For this first spring installment, Claude Lemaire selected six albums from three different eras and genres. What they have in common is that they are all musically excellent in their own right, but save for the first selection, they deserve much better sound quality. 

As always, if you find my recommended pressings too expensive, you can usually replace them by other more affordable pressings but be aware that the sound quality may differ quite a lot from my sonic descriptions and be wary of any digital intermediates in the complex chain.

1- Donna Summer – Four Seasons of Love. Casablanca, Bellaphon – NB 7036 (Ger.), Durium Marche Estere – D.AI. 30257 (Ital.), Casablanca – NBLP 7038 (Oct. 1976), 33 1/3 rpm. Genre: Euro disco.

What better way to start off this Six-Pack Spring Suggestions’ edition than with Donna Summer sensuously singing “Spring Affair” from her fourth LP Four Seasons of Love. Now most people presume this is her third release which is quite understandable given that her debut Lady of the Night was never pressed or released worlwide, and once you hear it, you’ll probably agree why they chose so. Having no disco or ground-breaking tracks per see, I suggest skipping over it. One thing that is not in dispute is that FSOL was the first of four concept albums, generally well received, though not as transformative and popular as the previous two, nor subsequent four. It no doubt draws inspiration, at least conceptually, to Vivaldi’s famous four concerti The Four Seasons, composed around 1717. The original pressing included a four-fold calendar for 1977 depicting Donna in seasonable attire. Another departure from the previous two LPs–where one 17 minute or so hit song occupied the entirety of side A–here we have two tracks sharing side A, with three others sharing the second side, and in both instances, the songs segued into the next. The best track remains “Spring Affair”, but “Summer Fever”, Autumn Changes”, and the country-tinged soul ballad “Winter Melody”–released as a second single from the LP–are all quite excellent in their own right. This is followed by a reprise of the main track in shorter form mimicking the return of spring after a full year. Accompanied by The Munich Machine, it was produced by Giorgio Moroder and Pete Belotte, and arranged by Thor Baldursson. Engineer Juergen Koppers recorded it in August and September 1976 at Musicland Studios in Munich, Germany, while Giogio handled the mixing. My copy is the US first press, probably cut by Alan Zentz, which sounds nicely balanced with just a slight lack of top octave energy, leading to a roundish bass and warm low-mid. I do not have the original German–which I speculate would be more defined but perhaps cooler-sounding–nor the Italian pressing on Durium which I often prefer overall. 

2- Donna Summer – Once Upon a Time…. Atlantic – ATL 60 132, NBLP 7078-2 (Ger.), Casablanca – CA. LP 5010, CA. LP 5011 (distributed by Durium S.p.A (Ital.), Casablanca – NBLP 7078-2 (Nov. 1977), 33 1/3 rpm. Genre: progressive Euro disco, electro disco.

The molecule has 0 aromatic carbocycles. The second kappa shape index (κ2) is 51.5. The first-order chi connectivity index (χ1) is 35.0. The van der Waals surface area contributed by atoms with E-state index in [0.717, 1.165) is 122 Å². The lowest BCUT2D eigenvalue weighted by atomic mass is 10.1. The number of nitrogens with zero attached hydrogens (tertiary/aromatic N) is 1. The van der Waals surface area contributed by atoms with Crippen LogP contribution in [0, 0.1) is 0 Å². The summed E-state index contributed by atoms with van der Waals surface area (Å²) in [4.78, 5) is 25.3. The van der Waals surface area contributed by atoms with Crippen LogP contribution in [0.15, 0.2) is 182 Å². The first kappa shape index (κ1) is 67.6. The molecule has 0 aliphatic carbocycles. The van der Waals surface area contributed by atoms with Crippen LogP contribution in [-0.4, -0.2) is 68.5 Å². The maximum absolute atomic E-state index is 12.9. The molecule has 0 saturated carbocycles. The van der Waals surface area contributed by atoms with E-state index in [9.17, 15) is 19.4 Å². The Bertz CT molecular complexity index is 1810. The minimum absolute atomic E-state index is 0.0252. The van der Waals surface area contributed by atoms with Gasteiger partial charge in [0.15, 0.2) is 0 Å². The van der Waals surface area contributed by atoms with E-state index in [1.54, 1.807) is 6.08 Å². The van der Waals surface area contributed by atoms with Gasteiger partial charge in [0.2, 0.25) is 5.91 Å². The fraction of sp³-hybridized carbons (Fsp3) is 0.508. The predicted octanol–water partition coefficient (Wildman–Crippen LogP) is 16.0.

Once upon a time there was... an extraordinary musical fairy tail high, that unfortunately was hampered by disappointing sound quality. Such is the case with Donna Summer’s sixth, and most progressive, pioneering album of her career. She developed the idea with Joyce Bogart–Casablanca founder Neil Bogart’s wife–and manager Susan Munao. This was the first, and one of the rare disco double-LP releases ever conceived. Though not uncommon in the rock arena–especially for “live albums” or prog projects–but almost non-existant within disco. Donna would duplicate the feat on two other occasions; excluding Greatest Hits compilations of course. The fact that she did pull off this outstanding release at the time is noteworthy. Three out of the four sides is monumental material, about as daring and progressive as the genre permitted while still remaining disco at its core, and most of the songs seamlessly segue into the next on the three disco sides–side C being boring ballads, and is the exception. The title track opens the Cinderella story with a slow majestic instrumental intro comprising piano and sweeping strings until the rapid-paced rhythm explodes with Donna delivering the goods, walking us “Faster and Faster to Nowhere”. Side two is definitely the most ambitious avant-garde electro disco material she ever put forth. Of course the latter was only possible thanks to Giorgio’s visionary mindset and extraordinary talent. Following in the footsteps of his ground-breaking “I Feel Love” and “From Here to Eternity”, released a few months prior; here he presents us with the cathedralesque “Now I Need You” segueing into the typewriter-organ-wall of sound “Working the Midnight Shift”. Surprisingly and unfortunately the following “Queen for a Day” disconnects from the former two tracks, which breaks the electronic vibe. The final side beautifully culminates with “Rumour Has It”, “I Love You”, and no surprise “Happily Ever After” as any great fairy tail must end. Engineer Juergen “Quantity” Koppers, assisted by Gerhard Vates, recorded and mixed it–presumably between December 1976 and April 1977–at Musicland Studios in Munich, Germany. Günther F. Pfanz lacquer cut the German Atlantic pressing–a German Casablanca pressing also exists. Chris Bellman and Brian Gardner mastered and cut the US pressing at Alan Zentz Mastering in California. The Italian pressing is non-credited. I have all three of the above plus a UK [Casablanca CALD 5003] and a Canadian [NBLP 7078] and all are below average in sound for a Summer or disco release, showing signs of compression,  and lacking warmth and punch in the bass and kick drum. The least compromised of the lot in tonal balance and top end detail is the Italian pressing, followed by the US. If ever there was a superb disco album in need of a decent all-analog remastering, this is it. Unfortunately I wouldn’t hold by breath waiting for such a reissue to surface. MoFi, Analogue Productions, Craft? Anybody listening?